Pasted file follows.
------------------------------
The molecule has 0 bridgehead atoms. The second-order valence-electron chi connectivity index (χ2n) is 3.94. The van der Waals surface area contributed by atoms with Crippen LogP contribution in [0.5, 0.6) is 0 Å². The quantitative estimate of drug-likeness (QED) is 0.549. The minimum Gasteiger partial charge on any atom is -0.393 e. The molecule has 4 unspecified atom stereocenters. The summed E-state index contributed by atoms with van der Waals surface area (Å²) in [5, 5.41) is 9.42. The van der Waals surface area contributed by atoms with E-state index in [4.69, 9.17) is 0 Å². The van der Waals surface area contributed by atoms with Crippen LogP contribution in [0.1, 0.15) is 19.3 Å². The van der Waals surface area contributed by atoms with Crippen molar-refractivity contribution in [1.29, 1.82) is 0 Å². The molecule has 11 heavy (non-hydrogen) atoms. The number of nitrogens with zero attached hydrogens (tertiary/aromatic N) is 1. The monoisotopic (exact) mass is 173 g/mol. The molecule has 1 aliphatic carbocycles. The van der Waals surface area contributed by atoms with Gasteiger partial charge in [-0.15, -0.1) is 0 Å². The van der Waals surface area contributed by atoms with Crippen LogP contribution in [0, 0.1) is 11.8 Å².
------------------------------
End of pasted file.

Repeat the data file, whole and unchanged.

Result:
The molecule has 0 bridgehead atoms. The second-order valence-electron chi connectivity index (χ2n) is 3.94. The van der Waals surface area contributed by atoms with Crippen LogP contribution in [0.5, 0.6) is 0 Å². The quantitative estimate of drug-likeness (QED) is 0.549. The minimum Gasteiger partial charge on any atom is -0.393 e. The molecule has 4 unspecified atom stereocenters. The summed E-state index contributed by atoms with van der Waals surface area (Å²) in [5, 5.41) is 9.42. The van der Waals surface area contributed by atoms with E-state index in [4.69, 9.17) is 0 Å². The van der Waals surface area contributed by atoms with Crippen LogP contribution in [0.1, 0.15) is 19.3 Å². The van der Waals surface area contributed by atoms with Crippen molar-refractivity contribution in [1.29, 1.82) is 0 Å². The molecule has 11 heavy (non-hydrogen) atoms. The number of nitrogens with zero attached hydrogens (tertiary/aromatic N) is 1. The monoisotopic (exact) mass is 173 g/mol. The molecule has 1 aliphatic carbocycles. The van der Waals surface area contributed by atoms with Gasteiger partial charge in [-0.15, -0.1) is 0 Å². The van der Waals surface area contributed by atoms with Crippen LogP contribution in [0, 0.1) is 11.8 Å².